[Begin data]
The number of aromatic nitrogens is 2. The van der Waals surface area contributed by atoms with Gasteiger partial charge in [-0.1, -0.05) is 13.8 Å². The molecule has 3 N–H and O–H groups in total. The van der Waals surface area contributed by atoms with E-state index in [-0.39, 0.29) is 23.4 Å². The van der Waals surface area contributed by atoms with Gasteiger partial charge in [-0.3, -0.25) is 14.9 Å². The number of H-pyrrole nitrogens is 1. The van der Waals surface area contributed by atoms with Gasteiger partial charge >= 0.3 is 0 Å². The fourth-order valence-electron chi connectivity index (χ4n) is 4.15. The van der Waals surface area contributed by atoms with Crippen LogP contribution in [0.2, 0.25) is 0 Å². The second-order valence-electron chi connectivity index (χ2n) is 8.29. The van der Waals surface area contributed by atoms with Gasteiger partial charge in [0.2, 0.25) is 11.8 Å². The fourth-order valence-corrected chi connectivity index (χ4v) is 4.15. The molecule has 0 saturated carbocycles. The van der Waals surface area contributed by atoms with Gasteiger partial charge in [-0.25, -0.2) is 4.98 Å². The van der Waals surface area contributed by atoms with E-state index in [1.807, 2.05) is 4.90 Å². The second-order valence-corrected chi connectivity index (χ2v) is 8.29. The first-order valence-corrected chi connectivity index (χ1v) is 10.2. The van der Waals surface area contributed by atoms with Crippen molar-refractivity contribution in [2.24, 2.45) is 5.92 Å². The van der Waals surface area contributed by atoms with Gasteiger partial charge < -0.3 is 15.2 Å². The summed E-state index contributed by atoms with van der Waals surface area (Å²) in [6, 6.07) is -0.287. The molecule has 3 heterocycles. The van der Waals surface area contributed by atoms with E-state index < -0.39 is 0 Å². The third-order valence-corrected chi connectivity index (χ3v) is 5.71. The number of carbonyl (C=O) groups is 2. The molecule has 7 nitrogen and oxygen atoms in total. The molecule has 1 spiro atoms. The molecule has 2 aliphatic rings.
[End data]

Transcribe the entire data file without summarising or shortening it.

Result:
The number of aromatic nitrogens is 2. The van der Waals surface area contributed by atoms with Gasteiger partial charge in [-0.1, -0.05) is 13.8 Å². The molecule has 3 N–H and O–H groups in total. The van der Waals surface area contributed by atoms with E-state index in [-0.39, 0.29) is 23.4 Å². The van der Waals surface area contributed by atoms with Gasteiger partial charge in [-0.3, -0.25) is 14.9 Å². The number of H-pyrrole nitrogens is 1. The van der Waals surface area contributed by atoms with Gasteiger partial charge >= 0.3 is 0 Å². The fourth-order valence-electron chi connectivity index (χ4n) is 4.15. The van der Waals surface area contributed by atoms with Crippen LogP contribution in [0.2, 0.25) is 0 Å². The second-order valence-electron chi connectivity index (χ2n) is 8.29. The van der Waals surface area contributed by atoms with Gasteiger partial charge in [0.2, 0.25) is 11.8 Å². The fourth-order valence-corrected chi connectivity index (χ4v) is 4.15. The molecule has 0 saturated carbocycles. The van der Waals surface area contributed by atoms with Gasteiger partial charge in [-0.25, -0.2) is 4.98 Å². The van der Waals surface area contributed by atoms with E-state index in [1.807, 2.05) is 4.90 Å². The second-order valence-corrected chi connectivity index (χ2v) is 8.29. The first-order valence-corrected chi connectivity index (χ1v) is 10.2. The van der Waals surface area contributed by atoms with Crippen molar-refractivity contribution in [2.24, 2.45) is 5.92 Å². The van der Waals surface area contributed by atoms with Gasteiger partial charge < -0.3 is 15.2 Å². The summed E-state index contributed by atoms with van der Waals surface area (Å²) in [6, 6.07) is -0.287. The molecule has 3 heterocycles. The van der Waals surface area contributed by atoms with E-state index < -0.39 is 0 Å². The third-order valence-corrected chi connectivity index (χ3v) is 5.71. The number of carbonyl (C=O) groups is 2. The molecule has 7 nitrogen and oxygen atoms in total. The molecule has 1 spiro atoms. The molecule has 2 aliphatic rings.